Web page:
FXstreet.com (Barcelona) - Orders of goods meant to last longer than three years pointed up sharply in the United States, posting the second consecutive increase in December, according to data released by the US Census Department .

Durable goods orders rose 5.2% in December to $226.6 billion, following an upwardly revised 0.5% increase in November, previously estimated 0.1%.

Decembers increase has been widespread among sectors, since excluding transportation, orders for all the other items rose 2.6%; excluding defence, new orders rose 2.9%. Orders for non-defence capital goods increased 5.4% while orders for defence capital goods rose 5.2%.

Shipments of manufactured durable goods edged down 0.1% following a 0.2% decrease in November, while unfilled orders increased 2.5%, above Novembers 1.2% rise.

The increase has been somewhat larger than the 1.9% rise expected by the analysts. According to Ian Shepherdson, Chief U.S. Economist at High Frequency Economics, Ltd: We expected the strong headline number because Boeing received orders for 277 aircraft in December, up from 177 in November,but the 4.4% jump in core capital goods orders (ex-defense and aircraft), which propelled the ex-transportation number, was a surprise.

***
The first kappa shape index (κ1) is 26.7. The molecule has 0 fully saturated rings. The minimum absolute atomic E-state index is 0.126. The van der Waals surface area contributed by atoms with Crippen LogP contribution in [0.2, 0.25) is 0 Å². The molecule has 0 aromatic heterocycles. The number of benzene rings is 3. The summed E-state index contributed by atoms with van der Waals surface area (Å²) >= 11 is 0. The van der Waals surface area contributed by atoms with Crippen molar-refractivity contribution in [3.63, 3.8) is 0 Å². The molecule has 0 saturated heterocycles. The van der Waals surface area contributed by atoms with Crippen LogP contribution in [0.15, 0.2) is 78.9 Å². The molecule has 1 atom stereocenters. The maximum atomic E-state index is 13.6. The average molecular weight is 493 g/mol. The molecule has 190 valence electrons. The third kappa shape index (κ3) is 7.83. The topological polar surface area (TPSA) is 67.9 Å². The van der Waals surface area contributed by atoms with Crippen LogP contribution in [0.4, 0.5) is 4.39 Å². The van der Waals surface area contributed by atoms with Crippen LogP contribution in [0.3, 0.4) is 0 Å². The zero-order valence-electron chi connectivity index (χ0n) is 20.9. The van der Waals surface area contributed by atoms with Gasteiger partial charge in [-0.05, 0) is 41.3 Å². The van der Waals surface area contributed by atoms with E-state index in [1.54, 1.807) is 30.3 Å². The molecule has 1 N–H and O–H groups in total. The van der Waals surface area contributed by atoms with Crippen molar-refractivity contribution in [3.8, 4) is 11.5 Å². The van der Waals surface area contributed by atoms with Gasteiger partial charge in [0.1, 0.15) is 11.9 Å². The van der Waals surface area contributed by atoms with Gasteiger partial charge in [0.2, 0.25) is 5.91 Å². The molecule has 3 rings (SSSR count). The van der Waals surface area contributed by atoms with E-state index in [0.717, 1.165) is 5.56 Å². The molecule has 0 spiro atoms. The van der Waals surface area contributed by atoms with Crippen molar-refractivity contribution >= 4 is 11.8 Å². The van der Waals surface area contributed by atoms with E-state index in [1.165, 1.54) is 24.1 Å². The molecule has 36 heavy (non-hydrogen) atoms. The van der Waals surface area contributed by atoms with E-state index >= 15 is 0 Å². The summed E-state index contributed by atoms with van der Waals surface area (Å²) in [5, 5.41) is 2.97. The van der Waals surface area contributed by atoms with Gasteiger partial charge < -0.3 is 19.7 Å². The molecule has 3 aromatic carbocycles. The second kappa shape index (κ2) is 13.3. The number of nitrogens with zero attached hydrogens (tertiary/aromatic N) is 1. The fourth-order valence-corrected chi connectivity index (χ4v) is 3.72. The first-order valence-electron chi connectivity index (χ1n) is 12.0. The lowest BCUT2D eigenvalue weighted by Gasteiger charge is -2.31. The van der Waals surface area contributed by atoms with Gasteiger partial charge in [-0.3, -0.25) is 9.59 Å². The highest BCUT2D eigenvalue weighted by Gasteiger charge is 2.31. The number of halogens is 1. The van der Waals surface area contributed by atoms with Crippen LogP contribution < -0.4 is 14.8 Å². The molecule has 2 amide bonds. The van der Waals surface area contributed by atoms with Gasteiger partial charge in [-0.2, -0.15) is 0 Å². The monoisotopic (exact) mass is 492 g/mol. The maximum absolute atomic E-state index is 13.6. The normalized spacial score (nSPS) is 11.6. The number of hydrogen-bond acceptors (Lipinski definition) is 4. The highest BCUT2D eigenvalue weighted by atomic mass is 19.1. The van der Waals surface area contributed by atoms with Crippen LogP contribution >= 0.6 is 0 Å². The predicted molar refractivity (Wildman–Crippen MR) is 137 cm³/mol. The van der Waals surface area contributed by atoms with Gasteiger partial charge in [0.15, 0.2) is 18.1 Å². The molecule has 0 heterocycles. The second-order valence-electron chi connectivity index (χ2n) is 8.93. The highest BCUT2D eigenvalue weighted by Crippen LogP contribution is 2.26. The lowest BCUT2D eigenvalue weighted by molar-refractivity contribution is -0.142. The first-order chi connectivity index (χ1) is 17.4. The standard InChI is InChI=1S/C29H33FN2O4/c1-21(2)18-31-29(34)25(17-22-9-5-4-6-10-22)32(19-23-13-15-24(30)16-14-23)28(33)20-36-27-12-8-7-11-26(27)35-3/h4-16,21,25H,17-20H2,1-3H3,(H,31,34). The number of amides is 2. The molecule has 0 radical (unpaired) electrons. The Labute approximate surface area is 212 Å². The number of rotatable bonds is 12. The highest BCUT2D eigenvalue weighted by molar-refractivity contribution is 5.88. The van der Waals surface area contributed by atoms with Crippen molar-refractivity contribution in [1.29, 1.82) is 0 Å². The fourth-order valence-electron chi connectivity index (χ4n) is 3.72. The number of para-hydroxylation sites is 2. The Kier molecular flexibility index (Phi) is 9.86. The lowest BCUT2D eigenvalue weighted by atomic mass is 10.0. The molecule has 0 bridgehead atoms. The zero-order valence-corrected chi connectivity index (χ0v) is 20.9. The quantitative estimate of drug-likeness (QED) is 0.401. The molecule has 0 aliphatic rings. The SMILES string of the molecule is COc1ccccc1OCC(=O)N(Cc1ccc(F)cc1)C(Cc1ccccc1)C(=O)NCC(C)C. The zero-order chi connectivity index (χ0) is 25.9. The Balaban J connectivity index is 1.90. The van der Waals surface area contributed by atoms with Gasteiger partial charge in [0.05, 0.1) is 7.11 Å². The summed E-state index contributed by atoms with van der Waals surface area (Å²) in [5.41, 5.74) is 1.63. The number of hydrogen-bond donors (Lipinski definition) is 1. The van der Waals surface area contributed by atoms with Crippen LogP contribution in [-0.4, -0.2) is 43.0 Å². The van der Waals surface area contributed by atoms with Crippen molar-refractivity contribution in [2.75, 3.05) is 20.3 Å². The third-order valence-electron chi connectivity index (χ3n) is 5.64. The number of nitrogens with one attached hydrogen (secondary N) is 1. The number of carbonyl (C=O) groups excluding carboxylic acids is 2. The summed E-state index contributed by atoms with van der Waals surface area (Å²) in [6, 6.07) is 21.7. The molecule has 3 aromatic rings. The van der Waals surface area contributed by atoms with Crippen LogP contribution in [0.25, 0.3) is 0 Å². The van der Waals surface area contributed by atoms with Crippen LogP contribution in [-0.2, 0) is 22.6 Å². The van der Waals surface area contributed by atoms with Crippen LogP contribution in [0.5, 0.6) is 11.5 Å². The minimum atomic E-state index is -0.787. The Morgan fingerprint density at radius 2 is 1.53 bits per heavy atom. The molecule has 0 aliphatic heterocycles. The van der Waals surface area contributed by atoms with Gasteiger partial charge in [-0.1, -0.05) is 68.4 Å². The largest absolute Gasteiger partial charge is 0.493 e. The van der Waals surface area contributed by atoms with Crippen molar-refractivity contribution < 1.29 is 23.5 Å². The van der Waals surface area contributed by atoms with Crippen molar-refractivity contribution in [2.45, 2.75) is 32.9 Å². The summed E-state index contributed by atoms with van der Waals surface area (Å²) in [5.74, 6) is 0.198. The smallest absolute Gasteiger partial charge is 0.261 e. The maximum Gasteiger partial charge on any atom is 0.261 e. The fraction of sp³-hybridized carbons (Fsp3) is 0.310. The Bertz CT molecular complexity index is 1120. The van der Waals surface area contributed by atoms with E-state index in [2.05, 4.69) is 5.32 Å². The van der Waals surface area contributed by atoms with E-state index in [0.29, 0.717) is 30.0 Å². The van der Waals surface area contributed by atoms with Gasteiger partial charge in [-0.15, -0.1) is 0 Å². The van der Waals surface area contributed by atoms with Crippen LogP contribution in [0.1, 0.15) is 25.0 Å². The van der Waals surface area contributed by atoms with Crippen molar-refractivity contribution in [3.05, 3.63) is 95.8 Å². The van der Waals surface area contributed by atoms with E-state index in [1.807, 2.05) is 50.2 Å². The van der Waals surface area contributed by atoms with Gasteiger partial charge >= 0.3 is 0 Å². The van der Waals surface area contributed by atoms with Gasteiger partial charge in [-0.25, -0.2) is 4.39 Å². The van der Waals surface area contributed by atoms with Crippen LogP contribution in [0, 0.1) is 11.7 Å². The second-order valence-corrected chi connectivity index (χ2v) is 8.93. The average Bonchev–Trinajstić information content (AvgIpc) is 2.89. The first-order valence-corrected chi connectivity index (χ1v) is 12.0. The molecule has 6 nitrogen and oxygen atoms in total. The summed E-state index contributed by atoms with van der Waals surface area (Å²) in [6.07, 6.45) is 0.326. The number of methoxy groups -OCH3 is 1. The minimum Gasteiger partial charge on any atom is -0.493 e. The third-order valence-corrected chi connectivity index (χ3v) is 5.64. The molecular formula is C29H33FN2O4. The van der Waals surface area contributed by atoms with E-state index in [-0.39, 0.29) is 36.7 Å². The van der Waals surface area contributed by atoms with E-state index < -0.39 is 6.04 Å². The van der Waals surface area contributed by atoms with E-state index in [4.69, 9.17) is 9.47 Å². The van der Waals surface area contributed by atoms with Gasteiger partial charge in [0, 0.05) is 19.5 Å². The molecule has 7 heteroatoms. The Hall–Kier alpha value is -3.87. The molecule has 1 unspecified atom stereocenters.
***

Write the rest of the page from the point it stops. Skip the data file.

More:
Shepherdson, however, affirms that this trend will not last long if we have in account the recent declines in manufacturing activity: A strong report, then, but it surely cannot last in the face of the drop in activity reported by manufacturing surveys. If Friday's ISM survey is anything like as weak as the Philly Fed suggests - about 42/43, down from 47.7 - then the trend in orders will turn rapidly south.